As women move up the leadership ranks in higher education, they find fewer and fewer female peers. That’s been fairly well documented by the American Council on Education and other sources, and is no surprise to those of us in the executive-search industry.
Why that’s the case is a topic fraught with complexity. There is the matter of stepping up and Leaning In to be sure, but there is also sexism — sometimes the overt kind and sometimes the subtle kind that occurs all along the leadership trajectory and affects who is mentored, who is labeled "leadership material," and who gets the kind of opportunities and assignments that lead most directly to advancement.
Of the many factors that limit women’s advancement, two are things we ought to be able to resolve: how candidates present themselves in job interviews and how search committees interpret those interviews.
In any given month, I sit in on a few dozen interviews with candidates vying for presidential, provost, or cabinet-level positions in academe. One can’t help but notice some distinct patterns in how interviewees behave. In my experience, women and men seeking executive roles frequently present themselves differently, and the differences typically do not work to the advantage of the female candidates.
Let me make clear from the outset: I am not suggesting that women should act more like men in interviews. There is a range of styles used successfully by candidates of all genders in front of search committees. I have found that if candidates have a strong substantive record — e.g., if it is built on extensive experience, articulated clearly, and cites convincing examples — they can convey that through a variety of leadership styles. Presentation won’t make up for a lack of substance — not for long, anyway.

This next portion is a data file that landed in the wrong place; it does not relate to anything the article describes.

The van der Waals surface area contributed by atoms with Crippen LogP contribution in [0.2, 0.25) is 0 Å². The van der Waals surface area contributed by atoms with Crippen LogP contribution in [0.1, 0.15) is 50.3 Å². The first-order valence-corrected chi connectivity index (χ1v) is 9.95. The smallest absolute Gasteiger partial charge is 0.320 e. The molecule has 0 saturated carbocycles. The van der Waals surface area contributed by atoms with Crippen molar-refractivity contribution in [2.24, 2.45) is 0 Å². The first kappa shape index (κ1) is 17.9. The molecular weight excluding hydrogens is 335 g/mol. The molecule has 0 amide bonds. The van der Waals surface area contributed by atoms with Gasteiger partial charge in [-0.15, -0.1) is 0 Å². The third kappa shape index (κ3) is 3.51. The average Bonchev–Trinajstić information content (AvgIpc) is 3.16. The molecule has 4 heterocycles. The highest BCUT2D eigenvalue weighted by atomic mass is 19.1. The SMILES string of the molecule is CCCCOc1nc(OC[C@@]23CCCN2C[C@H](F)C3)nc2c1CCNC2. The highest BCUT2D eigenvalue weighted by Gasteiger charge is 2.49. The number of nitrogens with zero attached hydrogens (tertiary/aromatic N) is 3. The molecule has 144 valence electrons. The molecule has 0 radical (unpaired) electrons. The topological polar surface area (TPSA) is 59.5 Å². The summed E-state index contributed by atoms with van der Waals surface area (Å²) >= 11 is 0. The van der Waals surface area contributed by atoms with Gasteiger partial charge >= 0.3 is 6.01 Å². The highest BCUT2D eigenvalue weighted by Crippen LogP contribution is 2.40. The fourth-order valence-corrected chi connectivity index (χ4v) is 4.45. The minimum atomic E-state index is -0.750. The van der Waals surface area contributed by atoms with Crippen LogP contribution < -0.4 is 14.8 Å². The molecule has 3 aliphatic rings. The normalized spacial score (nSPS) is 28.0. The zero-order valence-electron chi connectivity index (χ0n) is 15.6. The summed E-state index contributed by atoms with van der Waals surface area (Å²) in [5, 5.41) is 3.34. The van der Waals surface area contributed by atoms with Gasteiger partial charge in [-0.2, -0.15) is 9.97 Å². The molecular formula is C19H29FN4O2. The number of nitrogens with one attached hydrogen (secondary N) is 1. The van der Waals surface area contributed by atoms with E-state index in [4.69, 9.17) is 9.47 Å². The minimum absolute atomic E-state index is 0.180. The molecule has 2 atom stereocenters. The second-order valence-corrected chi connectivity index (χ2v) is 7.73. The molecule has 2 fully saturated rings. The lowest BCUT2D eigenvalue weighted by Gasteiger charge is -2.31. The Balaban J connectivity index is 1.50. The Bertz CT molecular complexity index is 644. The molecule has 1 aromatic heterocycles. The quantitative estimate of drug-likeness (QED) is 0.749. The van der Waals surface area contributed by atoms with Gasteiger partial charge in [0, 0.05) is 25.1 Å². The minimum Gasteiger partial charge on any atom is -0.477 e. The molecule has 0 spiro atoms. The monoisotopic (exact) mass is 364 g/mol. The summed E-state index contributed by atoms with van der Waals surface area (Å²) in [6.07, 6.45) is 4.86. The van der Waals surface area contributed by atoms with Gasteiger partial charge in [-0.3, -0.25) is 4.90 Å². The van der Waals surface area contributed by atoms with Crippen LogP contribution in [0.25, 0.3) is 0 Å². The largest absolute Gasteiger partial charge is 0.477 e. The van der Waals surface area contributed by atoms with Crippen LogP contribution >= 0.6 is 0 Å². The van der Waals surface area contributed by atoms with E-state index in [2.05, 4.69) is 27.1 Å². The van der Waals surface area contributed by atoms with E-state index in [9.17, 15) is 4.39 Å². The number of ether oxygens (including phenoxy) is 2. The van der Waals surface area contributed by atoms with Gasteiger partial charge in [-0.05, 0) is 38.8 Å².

It is imperative that search-committee members, in particular, recognize the effect their perceptions can have on gender equality in leadership.
Likewise, I well understand the danger of making generalizations about gendered behavior. However, I believe the administrative careers of some women are suffering due to a misalignment between their self-presentation and their interviewers’ expectations. That dynamic could be vastly improved with greater awareness on both sides of the hiring table — and with better direction from the managers overseeing the search.
That women and men use different communication strategies is controversial though nothing new. In her 1990 book You Just Don’t Understand, Deborah Tannen, a linguistics professor at Georgetown University, spawned widespread discussion and scholarly debate regarding the differences in personal communication styles between men and women. (Women engage in "rapport-talk," she argued, and men in "report-talk.") Further, there is growing research (here’s one recent example) regarding how implicit and explicit gender bias can play a role in the success or failure of women in job interviews, the workplace, and other career settings.